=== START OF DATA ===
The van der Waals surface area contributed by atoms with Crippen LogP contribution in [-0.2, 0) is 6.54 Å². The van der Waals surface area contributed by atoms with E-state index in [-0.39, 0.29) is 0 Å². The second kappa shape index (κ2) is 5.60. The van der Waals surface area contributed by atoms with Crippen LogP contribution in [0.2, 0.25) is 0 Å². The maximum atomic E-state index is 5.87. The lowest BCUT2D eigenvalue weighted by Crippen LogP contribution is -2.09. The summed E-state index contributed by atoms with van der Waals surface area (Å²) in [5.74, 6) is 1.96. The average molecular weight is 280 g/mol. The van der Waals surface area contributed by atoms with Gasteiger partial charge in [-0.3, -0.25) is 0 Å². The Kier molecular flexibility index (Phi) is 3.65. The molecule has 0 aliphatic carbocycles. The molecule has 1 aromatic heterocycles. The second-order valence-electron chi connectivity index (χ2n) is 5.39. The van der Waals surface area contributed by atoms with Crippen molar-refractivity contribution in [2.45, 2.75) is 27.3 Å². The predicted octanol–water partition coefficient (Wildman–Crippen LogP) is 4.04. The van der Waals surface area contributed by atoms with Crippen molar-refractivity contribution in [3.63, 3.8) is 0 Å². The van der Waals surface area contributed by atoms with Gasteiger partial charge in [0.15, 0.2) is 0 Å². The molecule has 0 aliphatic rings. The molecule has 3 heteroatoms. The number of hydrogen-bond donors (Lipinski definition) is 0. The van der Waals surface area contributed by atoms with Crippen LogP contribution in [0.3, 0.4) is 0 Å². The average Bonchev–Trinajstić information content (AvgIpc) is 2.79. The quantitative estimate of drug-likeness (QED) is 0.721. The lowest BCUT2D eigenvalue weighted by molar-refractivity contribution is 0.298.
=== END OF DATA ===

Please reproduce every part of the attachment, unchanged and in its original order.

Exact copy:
The van der Waals surface area contributed by atoms with Crippen LogP contribution in [-0.2, 0) is 6.54 Å². The van der Waals surface area contributed by atoms with E-state index in [-0.39, 0.29) is 0 Å². The second kappa shape index (κ2) is 5.60. The van der Waals surface area contributed by atoms with Crippen LogP contribution in [0.2, 0.25) is 0 Å². The maximum atomic E-state index is 5.87. The lowest BCUT2D eigenvalue weighted by Crippen LogP contribution is -2.09. The summed E-state index contributed by atoms with van der Waals surface area (Å²) in [5.74, 6) is 1.96. The average molecular weight is 280 g/mol. The van der Waals surface area contributed by atoms with Gasteiger partial charge in [-0.3, -0.25) is 0 Å². The Kier molecular flexibility index (Phi) is 3.65. The molecule has 0 aliphatic carbocycles. The molecule has 1 aromatic heterocycles. The second-order valence-electron chi connectivity index (χ2n) is 5.39. The van der Waals surface area contributed by atoms with Crippen molar-refractivity contribution in [2.45, 2.75) is 27.3 Å². The predicted octanol–water partition coefficient (Wildman–Crippen LogP) is 4.04. The van der Waals surface area contributed by atoms with Crippen molar-refractivity contribution in [3.63, 3.8) is 0 Å². The van der Waals surface area contributed by atoms with Gasteiger partial charge in [0.15, 0.2) is 0 Å². The molecule has 0 aliphatic rings. The molecule has 3 heteroatoms. The number of hydrogen-bond donors (Lipinski definition) is 0. The van der Waals surface area contributed by atoms with Crippen LogP contribution in [0.3, 0.4) is 0 Å². The average Bonchev–Trinajstić information content (AvgIpc) is 2.79. The quantitative estimate of drug-likeness (QED) is 0.721. The lowest BCUT2D eigenvalue weighted by molar-refractivity contribution is 0.298.